When I departed USS Sea Robin in AUG 1967 the CO (Denver McCune) was kind enough to write a letter of recommendation for me in the hope that it would assist me in my transition to CIVLANT. It was a bit embarrassing to read, describing me in glowing terms, etc. Is he really talking about me?
Despite what I still consider unworthy praise was a phrase that said I was "COMPETENT & EXTREMELY CAPABLE." I have to admit that I cringed a bit when I first read that, believing it was a way to moderate the former phrases of flattery. But, considering what I have read recently, I offer my THANKS & a hearty SALUTE.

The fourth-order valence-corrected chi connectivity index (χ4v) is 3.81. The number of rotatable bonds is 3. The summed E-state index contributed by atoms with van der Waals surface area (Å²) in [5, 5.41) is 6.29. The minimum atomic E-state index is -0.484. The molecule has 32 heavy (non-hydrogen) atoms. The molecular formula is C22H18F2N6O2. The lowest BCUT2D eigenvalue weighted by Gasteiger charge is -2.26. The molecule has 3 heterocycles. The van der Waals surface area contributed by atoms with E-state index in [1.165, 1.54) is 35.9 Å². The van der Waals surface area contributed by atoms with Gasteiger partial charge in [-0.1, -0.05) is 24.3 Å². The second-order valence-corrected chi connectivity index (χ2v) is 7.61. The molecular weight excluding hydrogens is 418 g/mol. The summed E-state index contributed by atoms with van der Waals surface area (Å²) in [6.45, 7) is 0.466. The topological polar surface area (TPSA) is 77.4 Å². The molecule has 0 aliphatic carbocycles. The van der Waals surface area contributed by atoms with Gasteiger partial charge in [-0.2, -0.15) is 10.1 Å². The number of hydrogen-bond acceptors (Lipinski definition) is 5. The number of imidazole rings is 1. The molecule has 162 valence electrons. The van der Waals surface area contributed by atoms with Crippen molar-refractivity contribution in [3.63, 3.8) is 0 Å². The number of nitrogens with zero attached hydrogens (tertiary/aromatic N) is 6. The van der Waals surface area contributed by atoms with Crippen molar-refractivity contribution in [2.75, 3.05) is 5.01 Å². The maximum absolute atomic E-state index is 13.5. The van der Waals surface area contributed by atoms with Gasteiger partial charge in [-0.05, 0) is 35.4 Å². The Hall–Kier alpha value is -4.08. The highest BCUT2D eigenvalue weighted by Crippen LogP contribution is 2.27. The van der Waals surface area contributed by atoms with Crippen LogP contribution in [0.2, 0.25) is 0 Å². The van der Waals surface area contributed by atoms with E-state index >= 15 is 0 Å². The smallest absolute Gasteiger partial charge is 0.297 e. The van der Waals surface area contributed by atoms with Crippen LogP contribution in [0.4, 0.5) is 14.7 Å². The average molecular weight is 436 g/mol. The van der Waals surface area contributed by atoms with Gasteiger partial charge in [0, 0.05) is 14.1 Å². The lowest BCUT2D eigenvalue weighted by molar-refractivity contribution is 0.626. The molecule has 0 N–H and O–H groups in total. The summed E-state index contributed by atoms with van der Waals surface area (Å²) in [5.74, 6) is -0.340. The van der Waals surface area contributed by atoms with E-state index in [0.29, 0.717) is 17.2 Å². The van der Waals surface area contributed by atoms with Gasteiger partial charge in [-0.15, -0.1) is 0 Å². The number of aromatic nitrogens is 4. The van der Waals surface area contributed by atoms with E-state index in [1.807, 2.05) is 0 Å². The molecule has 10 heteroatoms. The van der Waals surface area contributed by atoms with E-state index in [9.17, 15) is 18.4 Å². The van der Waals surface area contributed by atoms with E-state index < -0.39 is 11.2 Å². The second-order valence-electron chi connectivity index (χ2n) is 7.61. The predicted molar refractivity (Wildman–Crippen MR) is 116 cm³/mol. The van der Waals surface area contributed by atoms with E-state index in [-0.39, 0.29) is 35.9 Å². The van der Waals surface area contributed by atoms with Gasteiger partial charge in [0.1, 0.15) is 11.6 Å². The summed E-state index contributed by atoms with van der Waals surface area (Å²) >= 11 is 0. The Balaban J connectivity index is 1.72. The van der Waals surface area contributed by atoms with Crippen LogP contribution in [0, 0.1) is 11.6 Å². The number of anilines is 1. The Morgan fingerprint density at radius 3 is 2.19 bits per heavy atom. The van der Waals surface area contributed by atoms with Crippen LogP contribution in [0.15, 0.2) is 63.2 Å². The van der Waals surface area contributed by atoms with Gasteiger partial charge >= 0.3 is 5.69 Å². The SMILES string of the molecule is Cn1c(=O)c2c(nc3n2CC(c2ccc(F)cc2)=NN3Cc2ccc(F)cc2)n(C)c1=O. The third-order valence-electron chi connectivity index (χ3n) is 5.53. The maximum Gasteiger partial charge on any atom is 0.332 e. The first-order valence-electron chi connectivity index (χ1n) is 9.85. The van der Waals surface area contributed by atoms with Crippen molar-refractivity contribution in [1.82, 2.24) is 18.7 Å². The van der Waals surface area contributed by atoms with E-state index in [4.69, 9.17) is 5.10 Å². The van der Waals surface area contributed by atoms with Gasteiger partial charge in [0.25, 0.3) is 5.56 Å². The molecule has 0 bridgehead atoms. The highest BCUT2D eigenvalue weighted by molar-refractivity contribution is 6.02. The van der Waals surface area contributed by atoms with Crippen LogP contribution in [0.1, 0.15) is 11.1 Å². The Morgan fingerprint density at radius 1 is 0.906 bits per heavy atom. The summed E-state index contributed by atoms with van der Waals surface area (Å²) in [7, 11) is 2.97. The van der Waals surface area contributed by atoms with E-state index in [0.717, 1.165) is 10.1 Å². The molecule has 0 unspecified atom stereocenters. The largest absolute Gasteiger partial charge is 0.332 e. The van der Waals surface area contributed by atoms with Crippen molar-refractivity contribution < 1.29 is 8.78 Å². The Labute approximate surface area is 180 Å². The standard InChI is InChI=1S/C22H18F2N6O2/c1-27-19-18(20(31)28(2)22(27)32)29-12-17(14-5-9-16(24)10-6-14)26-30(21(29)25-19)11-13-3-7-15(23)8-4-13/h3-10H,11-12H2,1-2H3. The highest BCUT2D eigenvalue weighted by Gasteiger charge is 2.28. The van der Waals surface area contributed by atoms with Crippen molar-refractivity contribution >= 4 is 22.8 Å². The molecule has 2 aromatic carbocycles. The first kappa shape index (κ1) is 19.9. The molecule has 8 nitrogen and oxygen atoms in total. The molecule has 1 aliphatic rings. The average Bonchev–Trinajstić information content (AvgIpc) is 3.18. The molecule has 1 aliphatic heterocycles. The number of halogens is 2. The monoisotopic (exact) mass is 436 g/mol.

If anyone describes you as CAPABLE or COMPETENT, consider the following.
To the submariner, competence means more than monkey-skills in a narrow specialty. It is in fact, an institutional obsession ranked above all other considerations. In submarines the word competence takes on an extra dimension or meaning: the man who can be totally and absolutely relied upon - one who goes the distance. Marginal sailors and officers in larger units, aided by the barriers of their very size, can hide behind a facade of rank and military pretense. Not so the submarine, with it's confined space and intensely focused tasks the individual becomes an open book to his shipmates.
Competence can be a saving grace for submariners, who for the most part have a natural affinity for non-conformity, harboring disdain for the "recruiting poster" superficialities of military life.